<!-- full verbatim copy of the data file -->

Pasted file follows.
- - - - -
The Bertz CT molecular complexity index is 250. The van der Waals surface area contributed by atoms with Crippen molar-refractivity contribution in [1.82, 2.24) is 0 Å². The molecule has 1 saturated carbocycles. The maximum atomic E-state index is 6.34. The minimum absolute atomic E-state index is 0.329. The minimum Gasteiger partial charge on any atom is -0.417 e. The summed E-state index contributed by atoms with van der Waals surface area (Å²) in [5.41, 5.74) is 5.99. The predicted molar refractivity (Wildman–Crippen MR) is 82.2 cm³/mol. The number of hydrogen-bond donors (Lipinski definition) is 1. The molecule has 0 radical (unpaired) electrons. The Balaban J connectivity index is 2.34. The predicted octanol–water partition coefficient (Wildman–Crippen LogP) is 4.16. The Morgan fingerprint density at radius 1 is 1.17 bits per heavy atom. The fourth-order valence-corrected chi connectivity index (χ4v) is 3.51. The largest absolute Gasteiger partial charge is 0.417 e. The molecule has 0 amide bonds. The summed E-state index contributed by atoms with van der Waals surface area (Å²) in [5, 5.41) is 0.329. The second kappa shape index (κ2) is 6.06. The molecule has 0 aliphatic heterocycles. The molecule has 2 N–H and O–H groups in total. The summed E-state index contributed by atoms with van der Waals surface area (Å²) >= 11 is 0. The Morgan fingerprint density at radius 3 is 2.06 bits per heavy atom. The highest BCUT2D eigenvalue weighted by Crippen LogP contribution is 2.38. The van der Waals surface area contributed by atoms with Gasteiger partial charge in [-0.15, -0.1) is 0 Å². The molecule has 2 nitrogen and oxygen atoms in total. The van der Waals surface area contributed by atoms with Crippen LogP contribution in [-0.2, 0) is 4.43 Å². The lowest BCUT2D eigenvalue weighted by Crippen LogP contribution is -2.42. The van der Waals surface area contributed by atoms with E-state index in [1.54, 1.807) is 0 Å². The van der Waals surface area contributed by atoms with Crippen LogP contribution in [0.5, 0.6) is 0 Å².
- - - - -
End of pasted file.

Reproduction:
The Bertz CT molecular complexity index is 250. The van der Waals surface area contributed by atoms with Crippen molar-refractivity contribution in [1.82, 2.24) is 0 Å². The molecule has 1 saturated carbocycles. The maximum atomic E-state index is 6.34. The minimum absolute atomic E-state index is 0.329. The minimum Gasteiger partial charge on any atom is -0.417 e. The summed E-state index contributed by atoms with van der Waals surface area (Å²) in [5.41, 5.74) is 5.99. The predicted molar refractivity (Wildman–Crippen MR) is 82.2 cm³/mol. The number of hydrogen-bond donors (Lipinski definition) is 1. The molecule has 0 radical (unpaired) electrons. The Balaban J connectivity index is 2.34. The predicted octanol–water partition coefficient (Wildman–Crippen LogP) is 4.16. The Morgan fingerprint density at radius 1 is 1.17 bits per heavy atom. The fourth-order valence-corrected chi connectivity index (χ4v) is 3.51. The largest absolute Gasteiger partial charge is 0.417 e. The molecule has 0 amide bonds. The summed E-state index contributed by atoms with van der Waals surface area (Å²) in [5, 5.41) is 0.329. The second kappa shape index (κ2) is 6.06. The molecule has 0 aliphatic heterocycles. The molecule has 2 N–H and O–H groups in total. The summed E-state index contributed by atoms with van der Waals surface area (Å²) >= 11 is 0. The Morgan fingerprint density at radius 3 is 2.06 bits per heavy atom. The highest BCUT2D eigenvalue weighted by Crippen LogP contribution is 2.38. The van der Waals surface area contributed by atoms with Gasteiger partial charge in [-0.15, -0.1) is 0 Å². The molecule has 2 nitrogen and oxygen atoms in total. The van der Waals surface area contributed by atoms with Crippen LogP contribution in [-0.2, 0) is 4.43 Å². The lowest BCUT2D eigenvalue weighted by Crippen LogP contribution is -2.42. The van der Waals surface area contributed by atoms with E-state index in [1.54, 1.807) is 0 Å². The van der Waals surface area contributed by atoms with Crippen LogP contribution in [0.5, 0.6) is 0 Å².